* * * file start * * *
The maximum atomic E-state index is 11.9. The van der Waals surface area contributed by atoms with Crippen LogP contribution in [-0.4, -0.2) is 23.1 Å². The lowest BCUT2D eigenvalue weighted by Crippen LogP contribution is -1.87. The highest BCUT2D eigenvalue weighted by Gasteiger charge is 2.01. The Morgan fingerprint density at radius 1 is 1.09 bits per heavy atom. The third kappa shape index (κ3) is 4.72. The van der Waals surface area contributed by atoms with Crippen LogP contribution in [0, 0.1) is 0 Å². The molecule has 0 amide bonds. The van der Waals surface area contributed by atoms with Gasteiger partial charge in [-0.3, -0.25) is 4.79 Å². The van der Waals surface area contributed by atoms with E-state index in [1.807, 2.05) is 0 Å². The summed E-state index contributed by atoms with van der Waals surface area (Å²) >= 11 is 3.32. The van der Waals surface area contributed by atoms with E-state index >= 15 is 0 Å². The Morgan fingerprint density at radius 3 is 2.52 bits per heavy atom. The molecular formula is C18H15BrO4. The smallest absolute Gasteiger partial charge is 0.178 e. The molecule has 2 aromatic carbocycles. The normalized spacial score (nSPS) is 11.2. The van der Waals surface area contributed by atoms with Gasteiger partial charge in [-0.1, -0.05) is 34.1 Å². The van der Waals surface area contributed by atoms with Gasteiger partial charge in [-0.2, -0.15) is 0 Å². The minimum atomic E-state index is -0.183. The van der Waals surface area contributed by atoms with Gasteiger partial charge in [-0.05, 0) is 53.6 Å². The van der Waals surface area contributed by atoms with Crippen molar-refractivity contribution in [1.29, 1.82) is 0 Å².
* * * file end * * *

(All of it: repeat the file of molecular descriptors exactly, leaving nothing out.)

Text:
The maximum atomic E-state index is 11.9. The van der Waals surface area contributed by atoms with Crippen LogP contribution in [-0.4, -0.2) is 23.1 Å². The lowest BCUT2D eigenvalue weighted by Crippen LogP contribution is -1.87. The highest BCUT2D eigenvalue weighted by Gasteiger charge is 2.01. The Morgan fingerprint density at radius 1 is 1.09 bits per heavy atom. The third kappa shape index (κ3) is 4.72. The van der Waals surface area contributed by atoms with Crippen LogP contribution in [0, 0.1) is 0 Å². The molecule has 0 amide bonds. The van der Waals surface area contributed by atoms with Gasteiger partial charge in [-0.3, -0.25) is 4.79 Å². The van der Waals surface area contributed by atoms with E-state index in [1.807, 2.05) is 0 Å². The summed E-state index contributed by atoms with van der Waals surface area (Å²) >= 11 is 3.32. The van der Waals surface area contributed by atoms with E-state index >= 15 is 0 Å². The Morgan fingerprint density at radius 3 is 2.52 bits per heavy atom. The molecular formula is C18H15BrO4. The smallest absolute Gasteiger partial charge is 0.178 e. The molecule has 2 aromatic carbocycles. The normalized spacial score (nSPS) is 11.2. The van der Waals surface area contributed by atoms with Gasteiger partial charge in [-0.1, -0.05) is 34.1 Å². The van der Waals surface area contributed by atoms with Gasteiger partial charge in [-0.2, -0.15) is 0 Å². The minimum atomic E-state index is -0.183. The van der Waals surface area contributed by atoms with Gasteiger partial charge in [-0.05, 0) is 53.6 Å². The van der Waals surface area contributed by atoms with Crippen molar-refractivity contribution in [1.29, 1.82) is 0 Å².